Contributed by: filbert Tuesday, May 30 2006 @ 09:26 AM CST
What is tolerance, anyway? We can start with a dictionary definition[*1] :
The capacity for or the practice of recognizing and respecting the beliefs or practices of others.
If you dig further into the definitions[*2] , you find more technical usages of the term describing the acceptable deviation from a norm–mechanical tolerances, or medical tolerance (the ability of the body to withstand an insult).
The problem with tolerance as it relates to human behavior is that it always seems to be the other person who needs to be “more tolerant.” You rarely hear someone saying “gee, I need to be more tolerant.” When they do, it’s usually a rhetorical club which really means “you’re being really really mean and nasty but see how much better a person I am than you by graciously allowing your contemptible behavior to continue.”
It’s easy to be “tolerant” of those in your own group (tribe, gang, ethnic group, etc.). It’s manifestly more difficult to be tolerant of other groups. They’re so . . . so . . . so different, don’t you see?
The reason why tolerance is a virtue is not because it is so common among humans, but because it is so rare. Once a person settles on a belief system and a set of behaviors, it is the most natural thing in the world for that person to want to convince his or her fellow human beings that his or her way is “right.” How intolerant is that? The fundamental and enduring assumption is that I know better than you, and I’m not being intolerant, I’m just “helping” you by showing you the error of your ways.
The origins of numerous wars throughout human history are found in this kind of “help.”
As with so many human traits, tolerance by itself can be taken to such an extreme that it causes the very problem it attempts to prevent. So, what counterbalances tolerance?
I would submit that it is found in the simple phrase: Mind Your Own Business. The Bible puts it as[*3] :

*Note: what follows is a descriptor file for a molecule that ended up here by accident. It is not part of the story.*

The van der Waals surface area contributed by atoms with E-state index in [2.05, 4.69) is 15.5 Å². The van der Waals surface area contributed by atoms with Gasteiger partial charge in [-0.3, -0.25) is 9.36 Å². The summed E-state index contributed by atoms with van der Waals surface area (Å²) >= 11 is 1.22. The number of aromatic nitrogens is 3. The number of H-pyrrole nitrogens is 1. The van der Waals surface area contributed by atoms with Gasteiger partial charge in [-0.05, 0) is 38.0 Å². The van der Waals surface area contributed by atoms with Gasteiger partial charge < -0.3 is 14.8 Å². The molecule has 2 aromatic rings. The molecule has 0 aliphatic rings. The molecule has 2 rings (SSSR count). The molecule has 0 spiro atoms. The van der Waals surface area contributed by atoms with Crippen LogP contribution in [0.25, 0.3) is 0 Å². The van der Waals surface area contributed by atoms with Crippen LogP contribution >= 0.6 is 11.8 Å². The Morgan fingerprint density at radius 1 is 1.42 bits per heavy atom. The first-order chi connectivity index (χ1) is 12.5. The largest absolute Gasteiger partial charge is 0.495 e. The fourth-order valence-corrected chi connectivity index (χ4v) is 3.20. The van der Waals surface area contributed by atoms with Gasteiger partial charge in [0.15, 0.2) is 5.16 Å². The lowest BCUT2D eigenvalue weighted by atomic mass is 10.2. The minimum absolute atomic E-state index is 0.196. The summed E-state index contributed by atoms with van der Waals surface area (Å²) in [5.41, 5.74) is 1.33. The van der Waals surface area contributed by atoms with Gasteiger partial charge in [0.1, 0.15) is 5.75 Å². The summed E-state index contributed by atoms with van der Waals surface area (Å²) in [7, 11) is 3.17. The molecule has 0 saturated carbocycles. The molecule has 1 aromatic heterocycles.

Stop judging others, and you will not be judged. For others will treat you as you treat them. Whatever measure you use in judging others, it will be used to measure how you are judged. And why worry about a speck in your friend’s eye when you have a log in your own? How can you think of saying, `Let me help you get rid of that speck in your eye,’ when you can’t see past the log in your own eye? Hypocrite! First get rid of the log from your own eye; then perhaps you will see well enough to deal with the speck in your friend’s eye.
There’s a reason why it’s called “The Golden Rule.” You don’t have to be a practicing Christian, or religious at all, to understand “do unto others as you would have them do unto you.”
Most (or should I say “all?”) people fail to consistently apply the Golden Rule in their daily lives. In general, those people who do apply it most consistently tend, oddly enough, to be quite popular people with whom many others wish to associate. The Golden Rule is a high standard. But those who shout “tolerance! tolerance!” without being willing to themselves tolerate those who lead their lives differently are in no position to claim a moral high ground.
I think of all of the intolerance in the world today–from Islamic extremists, to today’s American Left, to the few remaining Christian fundamentalists, and wonder at what point does a person, a group, a country, a religion forfeit its expectation of tolerance from those outside the group, country, religion?
It seems to me that a clear dividing line comes when the person/group/country/religion turns from worrying about how it behaves internally to worrying about how others behave. This is a danger zone. The danger becomes critical when talk turns to action. An old libertarian saying goes “your right to swing your arms ends where my nose begins.” You are free to worry to your heart’s content about whether or not I’m living my life the right way, and you’re free to try to convince me through argument that I should change. But once argument becomes coercion, tolerance becomes oppression.
Tolerance becomes intolerance the instant that argument becomes action. So then you have the contradiction of using that most intolerant of institutions–the government–to “enforce tolerance.”
There is no solution here, there’s only the struggle. And so it goes.